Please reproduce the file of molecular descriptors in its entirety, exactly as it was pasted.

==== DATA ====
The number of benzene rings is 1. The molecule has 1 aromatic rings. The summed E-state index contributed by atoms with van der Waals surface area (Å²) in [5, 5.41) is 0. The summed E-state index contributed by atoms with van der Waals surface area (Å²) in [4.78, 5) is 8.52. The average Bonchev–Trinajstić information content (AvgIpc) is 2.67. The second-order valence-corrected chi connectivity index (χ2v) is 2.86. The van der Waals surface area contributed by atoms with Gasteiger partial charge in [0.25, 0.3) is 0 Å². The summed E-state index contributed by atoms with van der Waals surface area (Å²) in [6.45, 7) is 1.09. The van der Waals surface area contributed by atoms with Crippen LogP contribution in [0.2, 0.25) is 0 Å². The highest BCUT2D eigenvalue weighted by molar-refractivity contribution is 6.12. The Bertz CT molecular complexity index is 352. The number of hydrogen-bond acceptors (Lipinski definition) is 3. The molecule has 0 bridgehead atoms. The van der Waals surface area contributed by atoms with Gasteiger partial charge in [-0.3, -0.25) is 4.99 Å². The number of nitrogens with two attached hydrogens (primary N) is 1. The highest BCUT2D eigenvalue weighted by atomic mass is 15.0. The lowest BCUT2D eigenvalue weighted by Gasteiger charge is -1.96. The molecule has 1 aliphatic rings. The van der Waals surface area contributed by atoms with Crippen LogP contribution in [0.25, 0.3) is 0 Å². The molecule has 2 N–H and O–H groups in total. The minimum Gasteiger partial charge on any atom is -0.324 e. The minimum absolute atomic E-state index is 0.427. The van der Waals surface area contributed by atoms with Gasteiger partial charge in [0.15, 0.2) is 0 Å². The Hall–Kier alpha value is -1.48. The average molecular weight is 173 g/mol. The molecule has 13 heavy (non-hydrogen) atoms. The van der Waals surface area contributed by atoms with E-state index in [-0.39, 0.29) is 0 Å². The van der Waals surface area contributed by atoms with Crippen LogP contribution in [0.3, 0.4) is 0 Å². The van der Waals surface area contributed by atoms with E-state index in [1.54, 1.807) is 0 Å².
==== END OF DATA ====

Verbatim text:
The number of benzene rings is 1. The molecule has 1 aromatic rings. The summed E-state index contributed by atoms with van der Waals surface area (Å²) in [5, 5.41) is 0. The summed E-state index contributed by atoms with van der Waals surface area (Å²) in [4.78, 5) is 8.52. The average Bonchev–Trinajstić information content (AvgIpc) is 2.67. The second-order valence-corrected chi connectivity index (χ2v) is 2.86. The van der Waals surface area contributed by atoms with Gasteiger partial charge in [0.25, 0.3) is 0 Å². The summed E-state index contributed by atoms with van der Waals surface area (Å²) in [6.45, 7) is 1.09. The van der Waals surface area contributed by atoms with Crippen LogP contribution in [0.2, 0.25) is 0 Å². The highest BCUT2D eigenvalue weighted by molar-refractivity contribution is 6.12. The Bertz CT molecular complexity index is 352. The number of hydrogen-bond acceptors (Lipinski definition) is 3. The molecule has 0 bridgehead atoms. The van der Waals surface area contributed by atoms with Gasteiger partial charge in [-0.3, -0.25) is 4.99 Å². The number of nitrogens with two attached hydrogens (primary N) is 1. The highest BCUT2D eigenvalue weighted by atomic mass is 15.0. The lowest BCUT2D eigenvalue weighted by Gasteiger charge is -1.96. The molecule has 1 aliphatic rings. The van der Waals surface area contributed by atoms with Crippen LogP contribution in [0.25, 0.3) is 0 Å². The molecule has 2 N–H and O–H groups in total. The minimum Gasteiger partial charge on any atom is -0.324 e. The minimum absolute atomic E-state index is 0.427. The van der Waals surface area contributed by atoms with Gasteiger partial charge in [0.15, 0.2) is 0 Å². The Hall–Kier alpha value is -1.48. The average molecular weight is 173 g/mol. The molecule has 13 heavy (non-hydrogen) atoms. The van der Waals surface area contributed by atoms with E-state index in [-0.39, 0.29) is 0 Å². The van der Waals surface area contributed by atoms with Crippen LogP contribution in [0.3, 0.4) is 0 Å². The van der Waals surface area contributed by atoms with E-state index in [1.54, 1.807) is 0 Å².